Worm Breeder's Gazette 11(5): 24
These abstracts should not be cited in bibliographies. Material contained herein should be treated as personal communication and should be cited as such only with the consent of the author.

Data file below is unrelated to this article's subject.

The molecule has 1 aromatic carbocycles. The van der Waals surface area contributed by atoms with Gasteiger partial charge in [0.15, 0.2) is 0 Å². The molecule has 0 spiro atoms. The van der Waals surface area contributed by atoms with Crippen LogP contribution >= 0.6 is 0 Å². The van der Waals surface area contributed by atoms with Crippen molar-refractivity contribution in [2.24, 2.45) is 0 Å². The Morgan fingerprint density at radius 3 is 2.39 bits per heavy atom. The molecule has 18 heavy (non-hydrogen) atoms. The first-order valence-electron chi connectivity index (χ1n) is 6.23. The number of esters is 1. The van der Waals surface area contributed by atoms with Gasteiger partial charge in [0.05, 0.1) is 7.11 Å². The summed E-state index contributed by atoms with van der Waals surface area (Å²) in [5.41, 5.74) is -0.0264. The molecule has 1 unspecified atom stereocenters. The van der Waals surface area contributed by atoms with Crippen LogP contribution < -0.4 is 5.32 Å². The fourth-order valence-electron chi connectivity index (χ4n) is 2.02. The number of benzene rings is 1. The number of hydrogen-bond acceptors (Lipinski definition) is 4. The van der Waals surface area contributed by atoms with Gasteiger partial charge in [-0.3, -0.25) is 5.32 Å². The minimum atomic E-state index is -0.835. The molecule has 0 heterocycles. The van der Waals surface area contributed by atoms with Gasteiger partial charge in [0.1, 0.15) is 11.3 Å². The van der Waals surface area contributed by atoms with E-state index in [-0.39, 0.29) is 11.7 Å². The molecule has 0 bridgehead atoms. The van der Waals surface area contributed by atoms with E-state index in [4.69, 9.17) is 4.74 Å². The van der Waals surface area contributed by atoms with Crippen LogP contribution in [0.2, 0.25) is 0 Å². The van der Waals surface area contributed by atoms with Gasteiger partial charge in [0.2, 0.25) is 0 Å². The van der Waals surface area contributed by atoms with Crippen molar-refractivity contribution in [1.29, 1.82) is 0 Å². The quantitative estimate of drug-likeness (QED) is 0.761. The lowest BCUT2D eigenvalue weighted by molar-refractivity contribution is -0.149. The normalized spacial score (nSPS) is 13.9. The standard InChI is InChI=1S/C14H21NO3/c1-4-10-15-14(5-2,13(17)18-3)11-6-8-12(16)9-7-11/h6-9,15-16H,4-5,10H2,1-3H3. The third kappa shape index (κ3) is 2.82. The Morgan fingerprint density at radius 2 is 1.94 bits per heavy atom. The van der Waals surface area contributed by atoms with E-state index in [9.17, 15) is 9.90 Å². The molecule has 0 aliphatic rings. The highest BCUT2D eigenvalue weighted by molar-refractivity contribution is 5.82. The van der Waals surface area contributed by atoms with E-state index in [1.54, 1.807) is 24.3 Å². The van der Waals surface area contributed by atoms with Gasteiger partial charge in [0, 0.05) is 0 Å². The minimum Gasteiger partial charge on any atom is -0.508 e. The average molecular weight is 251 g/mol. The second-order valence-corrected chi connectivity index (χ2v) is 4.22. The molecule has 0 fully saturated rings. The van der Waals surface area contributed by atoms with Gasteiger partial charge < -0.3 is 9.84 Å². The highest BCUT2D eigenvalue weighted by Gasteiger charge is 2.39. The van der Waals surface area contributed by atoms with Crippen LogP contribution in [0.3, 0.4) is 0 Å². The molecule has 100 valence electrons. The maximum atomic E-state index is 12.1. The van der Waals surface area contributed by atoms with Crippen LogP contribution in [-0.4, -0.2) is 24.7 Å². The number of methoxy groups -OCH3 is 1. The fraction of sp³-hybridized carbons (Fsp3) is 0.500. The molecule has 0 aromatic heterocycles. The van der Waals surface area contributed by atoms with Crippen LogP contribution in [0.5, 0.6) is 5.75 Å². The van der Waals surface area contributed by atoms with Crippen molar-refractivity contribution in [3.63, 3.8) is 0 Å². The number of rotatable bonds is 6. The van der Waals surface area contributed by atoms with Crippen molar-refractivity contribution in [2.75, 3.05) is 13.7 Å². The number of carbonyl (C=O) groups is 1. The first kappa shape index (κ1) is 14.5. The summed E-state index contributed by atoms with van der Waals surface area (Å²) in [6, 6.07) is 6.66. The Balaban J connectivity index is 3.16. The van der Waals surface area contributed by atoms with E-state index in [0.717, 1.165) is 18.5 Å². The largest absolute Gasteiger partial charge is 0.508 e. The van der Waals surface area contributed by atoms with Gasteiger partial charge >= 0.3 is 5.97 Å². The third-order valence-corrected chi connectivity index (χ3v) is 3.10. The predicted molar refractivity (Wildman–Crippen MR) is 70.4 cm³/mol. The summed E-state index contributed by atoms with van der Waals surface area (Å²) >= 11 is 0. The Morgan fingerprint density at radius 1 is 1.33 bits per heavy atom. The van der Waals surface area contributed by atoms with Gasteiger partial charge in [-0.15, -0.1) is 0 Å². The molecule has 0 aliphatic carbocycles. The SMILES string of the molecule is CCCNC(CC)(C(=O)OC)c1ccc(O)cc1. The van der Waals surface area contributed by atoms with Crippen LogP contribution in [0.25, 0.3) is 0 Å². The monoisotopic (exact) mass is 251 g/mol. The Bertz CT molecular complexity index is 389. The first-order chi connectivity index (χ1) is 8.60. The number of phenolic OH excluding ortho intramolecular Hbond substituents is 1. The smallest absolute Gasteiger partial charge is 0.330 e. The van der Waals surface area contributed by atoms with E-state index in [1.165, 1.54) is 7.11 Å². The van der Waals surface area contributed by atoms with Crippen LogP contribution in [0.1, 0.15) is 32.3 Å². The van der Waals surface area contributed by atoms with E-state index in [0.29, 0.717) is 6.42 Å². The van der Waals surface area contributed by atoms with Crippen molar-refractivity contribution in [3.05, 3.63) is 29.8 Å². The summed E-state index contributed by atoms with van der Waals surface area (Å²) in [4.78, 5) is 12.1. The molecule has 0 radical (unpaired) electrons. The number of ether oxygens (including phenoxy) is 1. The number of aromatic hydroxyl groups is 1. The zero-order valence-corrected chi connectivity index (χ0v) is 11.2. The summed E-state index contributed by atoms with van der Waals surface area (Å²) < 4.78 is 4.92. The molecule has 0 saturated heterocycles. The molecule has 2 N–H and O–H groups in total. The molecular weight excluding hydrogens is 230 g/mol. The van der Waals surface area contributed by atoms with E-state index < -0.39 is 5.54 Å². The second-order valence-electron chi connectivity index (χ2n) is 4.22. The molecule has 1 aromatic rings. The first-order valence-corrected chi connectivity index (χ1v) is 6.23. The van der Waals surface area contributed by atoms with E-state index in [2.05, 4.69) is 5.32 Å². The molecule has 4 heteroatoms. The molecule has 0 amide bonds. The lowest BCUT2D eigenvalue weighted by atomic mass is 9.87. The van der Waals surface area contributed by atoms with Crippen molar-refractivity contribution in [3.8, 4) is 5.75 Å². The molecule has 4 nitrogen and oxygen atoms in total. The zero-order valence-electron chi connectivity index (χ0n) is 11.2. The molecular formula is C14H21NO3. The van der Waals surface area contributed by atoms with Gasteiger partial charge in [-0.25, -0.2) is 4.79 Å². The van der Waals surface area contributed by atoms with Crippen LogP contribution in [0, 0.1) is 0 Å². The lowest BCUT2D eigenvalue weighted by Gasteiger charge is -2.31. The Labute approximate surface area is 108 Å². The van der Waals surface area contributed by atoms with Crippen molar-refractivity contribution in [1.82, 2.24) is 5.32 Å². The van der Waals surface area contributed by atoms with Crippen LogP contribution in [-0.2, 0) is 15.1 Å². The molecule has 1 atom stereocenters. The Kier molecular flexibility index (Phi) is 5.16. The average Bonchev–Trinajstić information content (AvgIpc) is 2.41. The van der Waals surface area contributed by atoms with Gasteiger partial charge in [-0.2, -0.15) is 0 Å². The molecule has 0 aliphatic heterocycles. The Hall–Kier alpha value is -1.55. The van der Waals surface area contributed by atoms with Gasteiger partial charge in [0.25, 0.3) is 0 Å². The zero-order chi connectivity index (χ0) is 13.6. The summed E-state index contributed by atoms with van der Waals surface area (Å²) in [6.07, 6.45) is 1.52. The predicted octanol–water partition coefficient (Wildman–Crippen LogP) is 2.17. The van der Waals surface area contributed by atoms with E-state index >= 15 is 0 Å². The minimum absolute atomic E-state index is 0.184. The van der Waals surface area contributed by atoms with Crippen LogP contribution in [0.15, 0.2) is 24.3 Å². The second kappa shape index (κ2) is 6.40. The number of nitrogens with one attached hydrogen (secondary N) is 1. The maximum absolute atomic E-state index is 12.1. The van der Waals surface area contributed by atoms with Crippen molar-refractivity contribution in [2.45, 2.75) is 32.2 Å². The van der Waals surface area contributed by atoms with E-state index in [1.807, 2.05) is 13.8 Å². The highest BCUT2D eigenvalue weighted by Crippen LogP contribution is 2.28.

The let-23 gene is involved in at least 5 developmental pathways. It is essential for (1) larval survival, (2) vulval development, (3) male tail development, (4) fertility, and (5) the P11/P12 fate (Aroian and Sternberg, submitted). The let-23 gene has recently been cloned and sequenced and shown to be a member of the epidermal growth factor ( EGF) receptor tyrosine kinase family (Aroian et al., Nature, in press). Assuming that the let-23 gene product is a receptor for a developmental signal, or signals, we are interested in the gene products that act downstream of this receptor tyrosine kinase to transduce such developmental signals. The mammalian EGF receptor has been shown to physically associate with four putative signal transducing molecules: (1) the cellular raf serine/threonine kinase, (2) GAP, the GTPase-activating protein of the ras proto-oncogene product, (3) phospholipase C gamma (PLC-gamma ), and (4) a phosphatidylinositol-3 kinase [for review, Hall, Cell (1990) 61: 921]. These four gene products also serve as substrates for the EGF receptor tyrosine kinase. We have begun studies to identify the raf and GAP homologues in C. elegans in order to elucidate their functions in this conserved signal transduction pathway. We have obtained the following results with the raf gene. Using polymerase chain reaction (PCR) technologies and degenerate oligonucleotide primers designed from conserved regions in the kinase domain of the raf gene product, we have amplified a 350 nucleotide genomic fragment and a 300 nucleotide cDNA fragment. These fragments were sub-cloned and sequenced. The two sequences are identical except for the inclusion of a 48 nucleotide insert in the genomic fragment, which appears to be a classical C. elegans intron. The predicted amino acid sequences of these two DNA fragments share 66% identity (64 of 97 residues) with the corresponding regions of the human cellular raf-1 and Drosophila raf-1 (D-raf-1) gene products. Using the nematode DNAs as probes, a number of candidate cDNAs have been isolated and sub-cloned from the cDNA library kindly provided by Barstead and Waterston. These cDNAs are currently being sequenced. Using our PCR-generated probes, we have also identified 5 overlapping YACs from the YAC grids generously provided by Alan Coulson et al. We have recently narrowed down the physical location of this putative C. elegans raf proto-oncogene within the cosmid C01B10, which has been physically placed to the right of unc-44 on chromosome IV. We will test, by microinjection, the ability of fragments of this cosmid to rescue the phenotypes of animals defective in genes that map in the vicinity of this cosmid. We will also construct dominant versions of this gene to test for effects on vulval development. Strategies similar to the ones described above are also underway in attempts to identify a C. elegans homologue of the GTPase-activating protein of the ras proto-oncogene product.